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The Grazing

Why, what and how

In the wild, herbivores move across the landscape in large tightly packed herds. Always on the move and never to return until the grass has fully recovered. Herbivores co-evolved with these grasslands and both are dependent on each other for their continual existence.


By mimicking this process, using lightweight portable electric fencing we can now recreate the healthy symbiotic relationship between the grassland and the herbivore. The benefits are numerous and include; large amounts of carbon sequestered into the soil, drought-proofing the landscape, improved animal health, improved landscape function and next to no need for inputs.


Our planet needs grazing animals and we need to manage them well.


Perennial grasses need to have their growth points at the base of the plant cleared for them to flourish. When this happens to a fully recovered plant, some of it's root mass is self pruned. This, combined with the litter that is trampled to the ground by the cattle, is how carbon gets into the soil, composting both on top and in the soil.


Our grazing mentor, Graeme Hand has developed Landscape Function Grazing and it's success rests on three pillars; ultra-high stock density (1000 head per HA), frequent moves (4 or more times a day) and long recoveries (around 12 months).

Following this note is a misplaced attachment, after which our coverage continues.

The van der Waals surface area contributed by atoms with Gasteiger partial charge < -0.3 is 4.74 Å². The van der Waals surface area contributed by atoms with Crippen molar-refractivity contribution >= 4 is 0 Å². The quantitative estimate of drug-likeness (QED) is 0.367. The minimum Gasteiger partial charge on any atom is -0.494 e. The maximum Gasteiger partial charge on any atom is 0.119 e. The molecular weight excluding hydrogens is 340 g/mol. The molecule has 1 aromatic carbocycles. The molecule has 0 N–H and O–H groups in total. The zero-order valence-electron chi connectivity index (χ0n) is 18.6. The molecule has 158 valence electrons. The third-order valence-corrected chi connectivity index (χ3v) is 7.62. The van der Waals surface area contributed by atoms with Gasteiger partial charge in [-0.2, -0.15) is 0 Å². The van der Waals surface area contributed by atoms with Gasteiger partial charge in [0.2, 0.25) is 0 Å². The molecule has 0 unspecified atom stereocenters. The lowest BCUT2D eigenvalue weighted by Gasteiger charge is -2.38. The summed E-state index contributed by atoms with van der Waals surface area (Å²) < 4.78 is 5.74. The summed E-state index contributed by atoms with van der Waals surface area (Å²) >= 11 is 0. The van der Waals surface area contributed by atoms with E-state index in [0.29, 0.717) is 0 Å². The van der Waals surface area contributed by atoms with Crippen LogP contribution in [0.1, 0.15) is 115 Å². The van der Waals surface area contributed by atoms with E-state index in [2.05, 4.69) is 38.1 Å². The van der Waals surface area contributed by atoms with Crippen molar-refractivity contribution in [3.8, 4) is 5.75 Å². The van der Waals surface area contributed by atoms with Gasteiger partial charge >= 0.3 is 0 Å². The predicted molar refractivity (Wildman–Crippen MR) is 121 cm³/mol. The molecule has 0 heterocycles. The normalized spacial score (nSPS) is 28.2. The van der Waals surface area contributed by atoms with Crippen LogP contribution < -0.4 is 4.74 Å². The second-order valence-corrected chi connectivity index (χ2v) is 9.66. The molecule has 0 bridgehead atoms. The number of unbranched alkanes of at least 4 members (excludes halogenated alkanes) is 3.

This is achieved using 100m wide runs made up of a single hot wire on each side and using a temporary hot wire fencing system to give the cattle access to a small strip at the time. Solar powered batt-latches enables us to set up several strips at the same time and have the timers set so that more strips become available during the day. Connecting into the gravity feed water infrastructure, using quick coupling valves, a mobile trough is moved along behind the cattle every couple of days. 


We will be using Landscape Function Analysis, developed by Tongway and Hindley for CSIRO, to monitor our progress.

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